Recognizing the impact of the external environment is also key. Internal shifts will be more sustainable if the outer world is supportive. For example, if there is encouragement to move/exercise, is there actually time to do it? When people are having breaks, to what extent are they using it to restore themselves or are they getting lost in technological overstimulation? Are those in leadership being active role models? Is there nonjudgment for ideas and emotions? In other words, is it safe enough to let your guard down and be authentic? Is there a focus on the collective and collaboration or is the myth of separation or a “lone ranger” mentality present?

Parting thoughts included celebrating that every single person has value and is part of the whole to create a world of contributors, not just consumers. In addition, getting to know your inner landscape with simple queries like, “What is important to me?” is essential. The wisdom of Victor Frankl was also shared who taught that in between a stimulus and response we all have the power to choose. When we create the time and space to practice being in that space, we can expand our choices to be well while being efficient with our energy. This is a powerful recipe for greater liberation, which can truly make the world a better place to live and thrive!

When we weren’t being inspired by this amazing group of keynotes and panelists, the wellness horizon was being expanded by a plethora of presentations. One of the cornerstones of the National Wellness Conference is an opportunity to engage both the personal and the professional. There were a variety of continuing education credits to be earned, and a rich selection of strategies, tools, and techniques. Conferees could explore their spirituality and body wisdom, increase their emotional repertoire, become more mindful, map their heart, and get to know the brain in the gut. The Coaching Academy, Worksite Academy, and Multicultural Competency Academy all offered immersions in their respective areas. A range of populations were represented, from engaging with youth to retirement as well as worksites, schools, diversity and inclusion, integrative health, and international representation from ten different countries. There was also delicious food, a kazoo band, waving to alligators from a distance, and social time to eat, drink, and be merry.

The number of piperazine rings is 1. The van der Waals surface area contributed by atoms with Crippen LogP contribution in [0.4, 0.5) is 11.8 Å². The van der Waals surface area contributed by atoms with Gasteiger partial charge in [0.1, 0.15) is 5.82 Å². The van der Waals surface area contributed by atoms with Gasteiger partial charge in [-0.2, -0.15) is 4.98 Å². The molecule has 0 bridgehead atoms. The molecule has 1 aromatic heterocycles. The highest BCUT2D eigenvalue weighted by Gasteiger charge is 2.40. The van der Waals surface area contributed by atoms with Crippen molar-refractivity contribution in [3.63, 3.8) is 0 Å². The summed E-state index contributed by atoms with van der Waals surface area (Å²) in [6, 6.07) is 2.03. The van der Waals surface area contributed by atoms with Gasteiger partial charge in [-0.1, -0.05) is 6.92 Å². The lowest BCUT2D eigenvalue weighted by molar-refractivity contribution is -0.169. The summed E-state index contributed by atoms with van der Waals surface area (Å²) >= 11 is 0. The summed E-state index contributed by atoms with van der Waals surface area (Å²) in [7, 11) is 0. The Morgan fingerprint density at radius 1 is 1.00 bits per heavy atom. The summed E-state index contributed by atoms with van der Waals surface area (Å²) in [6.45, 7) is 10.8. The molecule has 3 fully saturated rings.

It is an exciting time to be in the wonderful world of wellness! To celebrate the continued evolution of this field, next year’s conference theme is: Reimagine Wellness. Save the dates for July 20-22, 2020, and join us at Orlando World Center Marriott. In the meantime, dive into the rich resources that the National Wellness Institute provides all year long to reinforce the powerful currency of connection.

Lisa MedleyLisa Medley, MA, CMT serves as a Wellbeing and Body Intelligence Expert. She supports her clients to cultivate positive relationships with their body for sustainable inside-out wellbeing. Lisa believes in reintegrating the body and its wisdom to support the evolution of our divine human potential. Learn more at SoulisticArts.com. Check out her new Instagram page as well: @soulisticarts.